It is my son Cuan's birthday so I travel up to Galway again with pleasure for a birthday night out with my three sons.
My gentle brother Cathal is over from Scotland to play a gig with his friends in the Crane Bar, which I've often mentioned here before, and our evening will end there much later,but first we go to the Oslo Hotel in Salthill for a meal and a few pints.
I own a pair of red britches that I don for special occasions. I'm wearing them this midsummer night in the City of the Tribes.
I remember when the Oslo was a very genteel and somewhat staid house and when you would not dream of entering if wearing red britches and no tie. All has changed nowadays.
It is a merry meeting place, and the main area of the bar/café is filled with big timber tables suitable for families and party groups. A big screen on the wall permits us to watch Germany reaching the final stages of the Euro football championships as we eat. A huge plaque on the wall details all the many beers available, including the Oslo's home brew, and many of the other tables are occupied by German visitors whose good form intensifies as their team triumphs.
We enjoy ourselves before heading out into Salthill again to cross the road to O'Connor’ssinging pub. When I came to Salthill first as a teenage tourist it was long before the balladboom and even the era of the Dubliners.
But O'Connor’s was already a singsong pub with great performers, including family members, decades ahead of its time. We enjoy its lively atmosphere hugely for an hour before venturing out towards the city and Cathal's gig in the Crane.
Recession be damned! The streets are crowded and merry, and we take a cab rather than walk. There is a buzz in Galway as always, but even more intense than I've ever seen it before except during race week.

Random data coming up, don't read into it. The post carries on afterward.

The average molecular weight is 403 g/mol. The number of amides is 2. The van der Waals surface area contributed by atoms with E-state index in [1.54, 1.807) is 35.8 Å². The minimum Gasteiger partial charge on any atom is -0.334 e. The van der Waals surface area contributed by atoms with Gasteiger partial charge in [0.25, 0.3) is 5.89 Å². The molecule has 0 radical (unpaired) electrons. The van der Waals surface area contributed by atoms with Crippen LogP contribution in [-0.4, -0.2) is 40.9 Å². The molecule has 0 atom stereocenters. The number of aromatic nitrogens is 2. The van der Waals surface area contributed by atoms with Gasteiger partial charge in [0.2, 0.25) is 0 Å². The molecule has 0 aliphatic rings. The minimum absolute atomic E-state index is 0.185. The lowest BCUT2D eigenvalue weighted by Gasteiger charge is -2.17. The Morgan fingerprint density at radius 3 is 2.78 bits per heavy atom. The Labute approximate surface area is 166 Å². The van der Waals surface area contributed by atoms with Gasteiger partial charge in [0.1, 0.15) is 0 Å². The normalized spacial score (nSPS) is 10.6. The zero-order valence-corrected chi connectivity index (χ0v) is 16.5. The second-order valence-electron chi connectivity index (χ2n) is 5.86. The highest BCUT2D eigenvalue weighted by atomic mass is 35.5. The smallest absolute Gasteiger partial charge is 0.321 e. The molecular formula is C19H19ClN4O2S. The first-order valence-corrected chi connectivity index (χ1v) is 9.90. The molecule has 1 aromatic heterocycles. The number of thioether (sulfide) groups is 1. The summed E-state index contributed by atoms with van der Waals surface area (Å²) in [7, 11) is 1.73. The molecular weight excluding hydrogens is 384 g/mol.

My sons explain this is because of the excitement being generated by the upcoming arrival of the fleet taking part in the Volvo international trans-oceanic yacht race. It officially ended in Galway this year because the totally spontaneous welcome given to the crews last time they arrived was so special that the fleet wanted to make it the official end of the race this year. That's Galway for you.
The city responded big time. Hundreds of thousands of euros (where did they come from?)were spent in building a welcome center at the port, a towering building. Traffic systems were revamped, fireworks prepared.
Even a new bridge was erected at the CladdaghBasin for the expected crowds! And a huge tent village on the green zone of the Claddagh itself, for sponsors and exhibitors and recreation generally, was already in place 10 days before thefleet came sailing in by night for journey's end.
Long before it reached Galway, though, bonfires blazed a fiery welcome all along the Connemara coast. Recession be damned for sure.
Cathal was just starting to play upstairs in the Crane when we eventually arrived there. He was with maestro Shetland fiddler Kevin Henderson and splendid Clare guitarist Gary
O'Brian, and the upstairs bar was well packed.
If I have a special fondness for this bar it is understandable. The Crane was my local for many years when I lived in Galway. I had many good nights there, and none better than the night I first met the Dutch Nation who is now my wife and the light of my life.
A great spot, a musicians' and singers' paradise. A noble atmosphere.
I have to say that I've never heard my zany and talented brother in better musical form. He and his colleagues charmed the house for hours with a mix of the best of Irish and Shetland music and songs. Mairtin O'Connor, the best box player of all time, was there, and so, also, Fran McPhail of the Voice Squad.
In keeping with the family spirit, both son Dara and myself were stone mad to get up and sing too but we didn't because, frankly, we were out of our league. Splendid stuff. A great night out.
And when we emerged out again at some hour the street outside and the whole small Cranearea was just as lively as ever. God bless Galway! Recession be damned!
We took a cab home as well, out along the froth washed rugged coastline of Connemara. I took a coach home to Clare the next afternoon feeling just a little tender between my ears but heart warmed and happy.
I'm deeply sorry for not writing a gloomy and recession related piece again this week. But what I've written here (and on another wet day too!) is the truth.
The statistics of economic doom and gloom are not the whole story of modern Ireland at all. There are so many facets of the survival and even revival story in the west.
You can wear sackcloth and daub your forehead with ashes if you feel that way. It seems the majority of us are taking a different approach. And that is very good.
Sackcloth and ashes? No, a pair of red britches is easier to wear!